"But I didn't say anything" is becoming their standard response when they're called back after slouching out of the room. The fact that they look like they've lost the ability to stand upright or the fact that they're huffing and puffing like a marathon runner and rolling their eyes doesn't seem to count.
But, as my favourite NLP saying goes - you can't not communicate. We're always doing it - our posture, our facial expressions, our gestures all communicate so loudly that sometimes, the words (or lack of them) just don't matter. We can all say words, we can all say what we think people what to hear but the real communication goes much deeper than that. This might be why I much prefer meeting people and getting the whole message than just talking to them on the phone and only getting half the story.
So what is it you're not not communicating? What messages are you giving out to clients in what you say and how you're behaving? Because we're always communicating, we tend to do most of it by habit and as we know, habits aren't always good for us. So this weekend, why not try some of the following to shake it up a bit...
- Get self-aware - when you're chatting with someone, try to really notice what's going on. How are you standing? What do you do with your hands? Are you letting your eyes wander elsewhere? If you're trying be encouraging, is your body language being encouraging too?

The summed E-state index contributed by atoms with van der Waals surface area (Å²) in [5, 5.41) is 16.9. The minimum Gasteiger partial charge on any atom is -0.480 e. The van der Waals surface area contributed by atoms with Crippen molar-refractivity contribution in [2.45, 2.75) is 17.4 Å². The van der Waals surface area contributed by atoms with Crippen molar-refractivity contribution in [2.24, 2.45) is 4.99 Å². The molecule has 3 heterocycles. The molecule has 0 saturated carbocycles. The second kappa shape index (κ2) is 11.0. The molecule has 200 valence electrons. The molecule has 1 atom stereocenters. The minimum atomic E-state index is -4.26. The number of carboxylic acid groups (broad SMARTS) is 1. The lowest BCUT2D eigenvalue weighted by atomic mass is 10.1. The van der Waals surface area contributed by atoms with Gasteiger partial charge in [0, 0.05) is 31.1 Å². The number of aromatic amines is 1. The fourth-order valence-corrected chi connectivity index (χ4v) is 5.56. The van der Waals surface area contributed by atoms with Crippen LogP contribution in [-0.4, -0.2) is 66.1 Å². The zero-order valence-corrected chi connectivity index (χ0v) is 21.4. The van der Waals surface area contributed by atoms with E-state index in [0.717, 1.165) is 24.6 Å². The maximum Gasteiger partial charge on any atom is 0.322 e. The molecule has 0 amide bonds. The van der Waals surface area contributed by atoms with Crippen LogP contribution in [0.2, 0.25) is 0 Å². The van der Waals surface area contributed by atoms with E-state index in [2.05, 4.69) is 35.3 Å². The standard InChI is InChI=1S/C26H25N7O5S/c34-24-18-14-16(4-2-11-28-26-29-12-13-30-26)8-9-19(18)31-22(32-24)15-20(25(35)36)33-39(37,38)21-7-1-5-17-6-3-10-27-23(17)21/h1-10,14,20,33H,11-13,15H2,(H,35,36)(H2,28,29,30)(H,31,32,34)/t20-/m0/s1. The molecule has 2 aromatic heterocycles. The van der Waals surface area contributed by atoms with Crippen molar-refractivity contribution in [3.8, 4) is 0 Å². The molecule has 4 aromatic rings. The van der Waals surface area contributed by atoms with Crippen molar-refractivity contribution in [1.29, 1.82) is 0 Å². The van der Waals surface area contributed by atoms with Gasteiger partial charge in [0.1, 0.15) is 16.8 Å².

- Change a little thing - so now you know what you're doing, you know what you can change. Try changing one little thing - maybe tilt your head a little or unclench your hands. Does that get a different response from the person you're talking to?
- Ask someone - without knowing how you come across, to others, it's hard to know what to work on. So ask someone you trust to give you some feedback. They might be getting a totally different message from the one you think you're giving out.
- Get a plan - so now you've got some awareness and some feedback, try planning what you might do differently. See how people react to you now.
Now, I'm going to practice what I preach and let's see how the kids react to something different...